Nelson Mandela Foundation

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Marking the 30th Anniversary of Nelson Mandela's Return

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The 11th of February 2020 will mark the 30th anniversary of Nelson Mandela's return from Victor Verster prison. 

To commemorate this moment, the Nelson Mandela Foundation will host three connected events in the Western Cape, all of which will consider the "new prisons of Africa" that have come to define life for many, and focus on how to achieve substantive liberation. 

These "prisons" range from the physical prisons that are the site of high levels of incarceration and the failures of restorative justice, to the effective prisons that define our lives, such as the violence that keeps people in their homes and the prisons of the mind that keep people within a particular understanding of themselves. 

30th anniversary events

Mandela Free

​​Reunion of members of the original Reception Committee that facilitated Madiba’s return from prison​

Reunion of members of the original Reception Committee that facilitated Madiba’s return from prison.

Date: 11 February 2020

Time: 08h00 - 10h30

Venue: Drakenstein Correctional Services (Victor Verster)

NMF 30th Anniversary Balcony Speech Invitation

The Speech that Birthed a Nation, 30 years on

Address by President Cyril Ramaphosa

Date: 11 February 2020

Time: 14h30-16h30

Venue: Cape Town City Hall balcony

Remembering Nelson Mandela's return

Screen Shot 2020 02 07 At 12 09 13 Pm
Click to view transcript here

Nelson Mandela Foundation 30th Anniversary Explainer Combined Video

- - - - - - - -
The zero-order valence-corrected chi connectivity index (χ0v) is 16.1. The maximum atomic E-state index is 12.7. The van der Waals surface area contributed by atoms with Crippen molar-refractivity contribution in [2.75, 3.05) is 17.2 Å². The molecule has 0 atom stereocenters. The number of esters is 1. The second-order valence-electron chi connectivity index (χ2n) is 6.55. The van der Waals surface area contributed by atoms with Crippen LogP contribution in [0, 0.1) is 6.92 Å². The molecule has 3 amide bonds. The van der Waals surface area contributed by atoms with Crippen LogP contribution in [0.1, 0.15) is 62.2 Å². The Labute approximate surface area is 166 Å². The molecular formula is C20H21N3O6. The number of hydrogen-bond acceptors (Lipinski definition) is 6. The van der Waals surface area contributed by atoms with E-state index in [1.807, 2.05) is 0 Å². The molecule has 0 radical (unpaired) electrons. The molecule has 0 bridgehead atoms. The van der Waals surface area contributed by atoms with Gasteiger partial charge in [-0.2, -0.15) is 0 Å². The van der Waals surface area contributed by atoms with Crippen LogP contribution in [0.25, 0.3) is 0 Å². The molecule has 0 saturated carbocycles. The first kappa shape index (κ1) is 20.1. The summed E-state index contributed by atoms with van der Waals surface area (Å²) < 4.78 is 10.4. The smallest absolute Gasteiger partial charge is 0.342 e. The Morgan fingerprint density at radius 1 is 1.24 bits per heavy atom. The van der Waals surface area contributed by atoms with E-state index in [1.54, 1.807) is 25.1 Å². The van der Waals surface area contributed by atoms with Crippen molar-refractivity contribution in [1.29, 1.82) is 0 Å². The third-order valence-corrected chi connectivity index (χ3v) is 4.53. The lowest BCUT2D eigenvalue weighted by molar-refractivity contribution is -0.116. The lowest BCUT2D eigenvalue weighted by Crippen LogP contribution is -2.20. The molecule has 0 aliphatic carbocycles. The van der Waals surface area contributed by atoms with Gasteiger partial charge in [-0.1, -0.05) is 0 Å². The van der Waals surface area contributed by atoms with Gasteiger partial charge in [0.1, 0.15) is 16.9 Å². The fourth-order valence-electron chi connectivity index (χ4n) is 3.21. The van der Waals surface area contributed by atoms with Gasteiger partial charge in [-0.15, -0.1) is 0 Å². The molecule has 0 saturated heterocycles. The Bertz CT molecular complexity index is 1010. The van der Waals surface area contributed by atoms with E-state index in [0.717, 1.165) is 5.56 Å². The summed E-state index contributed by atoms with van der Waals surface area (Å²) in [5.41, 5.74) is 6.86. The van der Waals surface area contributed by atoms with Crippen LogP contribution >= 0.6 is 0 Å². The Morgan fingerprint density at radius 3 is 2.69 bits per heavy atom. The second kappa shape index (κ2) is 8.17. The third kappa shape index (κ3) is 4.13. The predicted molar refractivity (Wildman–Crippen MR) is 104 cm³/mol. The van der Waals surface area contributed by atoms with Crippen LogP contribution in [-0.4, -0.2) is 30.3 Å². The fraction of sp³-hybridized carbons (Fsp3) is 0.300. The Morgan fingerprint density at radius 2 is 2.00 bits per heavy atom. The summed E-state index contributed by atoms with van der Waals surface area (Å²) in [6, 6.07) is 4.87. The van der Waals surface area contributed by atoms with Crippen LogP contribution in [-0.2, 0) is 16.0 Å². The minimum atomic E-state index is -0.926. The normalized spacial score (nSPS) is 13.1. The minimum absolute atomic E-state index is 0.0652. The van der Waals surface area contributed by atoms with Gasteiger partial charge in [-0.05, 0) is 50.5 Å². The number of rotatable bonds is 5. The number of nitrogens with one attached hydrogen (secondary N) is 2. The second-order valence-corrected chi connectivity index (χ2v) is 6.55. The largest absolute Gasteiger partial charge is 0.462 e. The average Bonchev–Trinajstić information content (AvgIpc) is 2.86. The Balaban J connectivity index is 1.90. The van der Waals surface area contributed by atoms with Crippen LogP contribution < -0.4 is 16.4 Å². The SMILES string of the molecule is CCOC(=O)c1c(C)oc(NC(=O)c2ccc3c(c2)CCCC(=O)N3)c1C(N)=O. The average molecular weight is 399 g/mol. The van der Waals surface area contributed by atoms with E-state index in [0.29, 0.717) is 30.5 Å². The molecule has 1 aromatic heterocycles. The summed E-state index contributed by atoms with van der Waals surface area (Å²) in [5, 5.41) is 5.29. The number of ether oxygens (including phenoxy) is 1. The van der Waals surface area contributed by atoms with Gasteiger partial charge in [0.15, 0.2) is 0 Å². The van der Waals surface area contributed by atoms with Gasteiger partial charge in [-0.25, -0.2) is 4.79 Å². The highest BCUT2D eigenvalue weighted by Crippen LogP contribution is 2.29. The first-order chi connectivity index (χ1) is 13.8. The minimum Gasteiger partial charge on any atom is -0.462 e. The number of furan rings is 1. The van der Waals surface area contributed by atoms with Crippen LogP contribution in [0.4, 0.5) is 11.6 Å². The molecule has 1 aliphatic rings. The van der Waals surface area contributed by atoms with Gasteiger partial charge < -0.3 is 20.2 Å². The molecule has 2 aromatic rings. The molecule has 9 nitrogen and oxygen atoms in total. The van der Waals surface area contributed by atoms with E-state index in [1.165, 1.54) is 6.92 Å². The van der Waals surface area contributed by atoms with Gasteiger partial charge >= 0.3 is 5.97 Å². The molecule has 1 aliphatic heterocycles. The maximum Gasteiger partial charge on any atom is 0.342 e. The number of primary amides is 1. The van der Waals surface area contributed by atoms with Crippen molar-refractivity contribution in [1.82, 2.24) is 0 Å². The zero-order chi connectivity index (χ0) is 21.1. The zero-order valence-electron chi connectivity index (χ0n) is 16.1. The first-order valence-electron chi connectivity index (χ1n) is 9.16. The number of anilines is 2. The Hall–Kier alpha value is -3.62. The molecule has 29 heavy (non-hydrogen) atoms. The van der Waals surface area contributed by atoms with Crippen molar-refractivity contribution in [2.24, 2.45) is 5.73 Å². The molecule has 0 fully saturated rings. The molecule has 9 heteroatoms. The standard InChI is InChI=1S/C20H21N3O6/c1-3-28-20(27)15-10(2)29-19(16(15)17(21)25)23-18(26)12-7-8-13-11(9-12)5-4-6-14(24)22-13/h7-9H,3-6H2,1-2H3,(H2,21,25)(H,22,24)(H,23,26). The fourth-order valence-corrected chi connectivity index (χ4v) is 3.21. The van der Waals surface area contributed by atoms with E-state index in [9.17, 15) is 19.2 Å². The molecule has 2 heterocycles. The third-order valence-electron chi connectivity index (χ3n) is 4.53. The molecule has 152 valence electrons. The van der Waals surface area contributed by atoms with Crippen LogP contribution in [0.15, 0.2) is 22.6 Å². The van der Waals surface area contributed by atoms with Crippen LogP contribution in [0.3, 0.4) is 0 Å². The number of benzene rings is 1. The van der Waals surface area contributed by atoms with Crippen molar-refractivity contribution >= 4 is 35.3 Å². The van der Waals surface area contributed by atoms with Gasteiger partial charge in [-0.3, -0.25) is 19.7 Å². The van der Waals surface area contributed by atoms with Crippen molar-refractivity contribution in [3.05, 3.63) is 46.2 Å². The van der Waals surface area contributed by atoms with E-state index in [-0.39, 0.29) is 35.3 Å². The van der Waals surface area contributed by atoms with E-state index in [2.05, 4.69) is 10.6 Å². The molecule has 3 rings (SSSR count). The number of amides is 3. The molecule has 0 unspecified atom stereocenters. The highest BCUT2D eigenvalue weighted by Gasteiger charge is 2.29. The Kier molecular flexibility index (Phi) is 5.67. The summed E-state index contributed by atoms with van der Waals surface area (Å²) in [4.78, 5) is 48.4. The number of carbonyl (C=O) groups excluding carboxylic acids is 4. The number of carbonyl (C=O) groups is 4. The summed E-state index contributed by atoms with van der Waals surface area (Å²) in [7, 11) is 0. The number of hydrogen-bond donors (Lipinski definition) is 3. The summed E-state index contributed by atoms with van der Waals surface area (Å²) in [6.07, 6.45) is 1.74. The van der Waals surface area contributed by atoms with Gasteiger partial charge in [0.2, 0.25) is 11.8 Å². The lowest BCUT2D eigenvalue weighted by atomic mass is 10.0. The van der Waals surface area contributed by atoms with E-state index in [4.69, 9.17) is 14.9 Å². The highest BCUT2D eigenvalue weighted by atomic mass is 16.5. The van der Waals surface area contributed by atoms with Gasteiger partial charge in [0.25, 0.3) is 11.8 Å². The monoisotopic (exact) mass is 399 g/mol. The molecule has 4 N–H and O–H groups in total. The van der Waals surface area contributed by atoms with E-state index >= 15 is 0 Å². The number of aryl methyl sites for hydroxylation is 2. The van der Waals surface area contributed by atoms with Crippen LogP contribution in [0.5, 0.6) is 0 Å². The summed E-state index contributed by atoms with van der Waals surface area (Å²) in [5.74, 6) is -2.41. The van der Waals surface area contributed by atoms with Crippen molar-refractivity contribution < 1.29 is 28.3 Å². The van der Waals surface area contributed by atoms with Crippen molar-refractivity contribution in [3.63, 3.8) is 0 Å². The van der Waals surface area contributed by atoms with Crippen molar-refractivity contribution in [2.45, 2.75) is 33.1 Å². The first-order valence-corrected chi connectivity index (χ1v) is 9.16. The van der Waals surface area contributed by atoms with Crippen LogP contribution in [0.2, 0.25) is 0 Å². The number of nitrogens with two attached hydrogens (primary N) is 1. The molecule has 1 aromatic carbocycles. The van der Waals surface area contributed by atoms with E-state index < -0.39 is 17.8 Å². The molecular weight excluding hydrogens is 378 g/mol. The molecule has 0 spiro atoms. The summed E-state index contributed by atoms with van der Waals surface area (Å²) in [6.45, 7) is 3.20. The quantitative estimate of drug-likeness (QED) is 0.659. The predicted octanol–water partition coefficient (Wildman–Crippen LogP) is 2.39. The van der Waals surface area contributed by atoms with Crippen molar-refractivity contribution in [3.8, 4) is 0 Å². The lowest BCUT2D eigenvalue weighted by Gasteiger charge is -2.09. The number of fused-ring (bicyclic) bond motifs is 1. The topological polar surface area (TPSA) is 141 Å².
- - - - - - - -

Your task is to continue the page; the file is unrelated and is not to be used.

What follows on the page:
Commentator: Mr Nelson Mandela a free man, taking his first steps into a new South Africa.

Songezo Mabece: 11 February 1990, I was 5 going on 6 years of age in Sada at home. My mother and dad were there but I do remember distinctly that we were the one house that had a television set, where others didn't. 

Verne Harris: My wife and I did not have a television set in those days. So it was a question for us, "where do we go to watch the release?". We chose to come through to Johannesburg, a large part of my family was in Johannesburg at the time so it was a kind of family gathering.

Zulaikha Patel: My curiosity lead me to read my fathers political material that was at home, which lead me to find photographs of his release, as well as I being inquisitive about those photographs

which then lead to [my father] showing me the video.

Verne Harris: The mood, what was happening in the country at that moment, it was not one day and it was not a single event, it went on for days. It was complex because there was a lot of joy, 

people in the streets expressing that joy  but you are also thinking that, "maybe it does not stick". 

It might all still unravel and be unfixable. 

Songezo Mabece: It represented for many of the African,Indian and Coloured communities as well as those in the diaspora, those who held a claim to South Africa, her people and land. It gave them if you like, that validation and confirmation that they too are people, they too can overcome and indeed shall overcome and as history has given us now 26 years and counting since 1994, the script has proven to be correct. We all have a claim to this freedom.

Zulaikha Patel: That moment in history had to happen for us to get to the point we are at [currently] because we were on the brink of a civil war. So had that moment in history not happened we would not be in the position we are currently.

Commentator: Your tireless and heroic sacrifices have made it possible for me to be here today.

Verne Harris: This was an indication that the change and freedom that one had longed for, for so long was actually just around the corner. In relation to my family, there were completely divergent emotions. He understood, you cannot reconcile, you cannot find reconciliation without fundamental transformation. 

Download: Mandela's Return: Printable programme of events
Download: Lecture by Liberian Nobel Peace Prize Laureate Leymah Gbowee